The biggest hit singles of 1984 were Careless Whisper (George Michael), I Just Called To Say I Love You (Stevie Wonder), Wake Me Up Before You Go-Go (Wham!), Girls Just Want To Have Fun (Cyndi Lauper) and Relax (Frankie Goes To Hollywood). Since I was a good boy and never listened to Relax and Like A Virgin, here’s a clip of Borderline, a song from Madonna’s debut record. On a more serious note, the tune that was written by producer Reggie Lucas still is one of my favorite Madonna songs. It became the album’s fifth and last single released in February 1984, peaking at no. 2 in the U.K. and reaching no. 10 in the U.S., less successful than the scandalous Like A Virgin!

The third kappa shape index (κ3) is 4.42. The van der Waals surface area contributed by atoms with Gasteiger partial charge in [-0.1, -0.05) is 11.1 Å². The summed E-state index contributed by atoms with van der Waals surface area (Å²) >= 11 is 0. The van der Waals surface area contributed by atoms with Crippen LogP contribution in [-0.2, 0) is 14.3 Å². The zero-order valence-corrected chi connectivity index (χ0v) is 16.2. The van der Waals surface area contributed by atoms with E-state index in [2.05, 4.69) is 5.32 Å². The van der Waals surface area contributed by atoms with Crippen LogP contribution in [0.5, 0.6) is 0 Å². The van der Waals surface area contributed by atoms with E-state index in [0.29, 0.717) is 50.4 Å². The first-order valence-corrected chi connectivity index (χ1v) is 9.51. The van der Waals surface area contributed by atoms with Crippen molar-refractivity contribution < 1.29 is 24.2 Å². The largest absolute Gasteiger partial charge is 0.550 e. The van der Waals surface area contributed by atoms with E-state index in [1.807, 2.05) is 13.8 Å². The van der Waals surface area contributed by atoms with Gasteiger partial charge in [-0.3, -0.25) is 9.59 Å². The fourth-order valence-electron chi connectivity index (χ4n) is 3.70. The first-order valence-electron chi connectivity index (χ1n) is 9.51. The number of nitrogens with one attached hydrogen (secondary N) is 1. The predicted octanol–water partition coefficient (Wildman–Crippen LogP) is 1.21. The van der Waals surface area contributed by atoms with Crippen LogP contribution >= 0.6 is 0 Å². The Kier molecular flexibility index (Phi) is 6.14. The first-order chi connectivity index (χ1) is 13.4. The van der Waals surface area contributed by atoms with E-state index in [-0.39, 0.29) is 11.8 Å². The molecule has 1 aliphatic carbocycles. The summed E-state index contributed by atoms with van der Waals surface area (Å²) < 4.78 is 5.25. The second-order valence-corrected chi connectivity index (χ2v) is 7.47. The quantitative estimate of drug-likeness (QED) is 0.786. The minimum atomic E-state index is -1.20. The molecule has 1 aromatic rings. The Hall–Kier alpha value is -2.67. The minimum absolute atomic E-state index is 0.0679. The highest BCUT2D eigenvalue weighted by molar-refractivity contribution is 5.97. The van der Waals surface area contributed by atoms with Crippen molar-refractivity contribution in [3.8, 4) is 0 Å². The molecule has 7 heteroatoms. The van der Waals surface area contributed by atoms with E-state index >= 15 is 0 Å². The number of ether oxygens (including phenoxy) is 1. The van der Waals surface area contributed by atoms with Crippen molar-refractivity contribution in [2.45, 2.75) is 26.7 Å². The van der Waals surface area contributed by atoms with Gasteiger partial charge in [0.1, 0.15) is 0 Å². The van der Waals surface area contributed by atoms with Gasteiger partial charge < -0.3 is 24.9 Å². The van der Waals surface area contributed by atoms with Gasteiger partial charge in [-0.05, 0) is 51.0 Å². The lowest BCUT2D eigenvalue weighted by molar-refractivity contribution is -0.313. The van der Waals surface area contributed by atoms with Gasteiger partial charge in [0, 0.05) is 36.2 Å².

Stay tuned for part 2, which will cover the period from 1985 to 1989.

Sources: Wikipedia, YouTube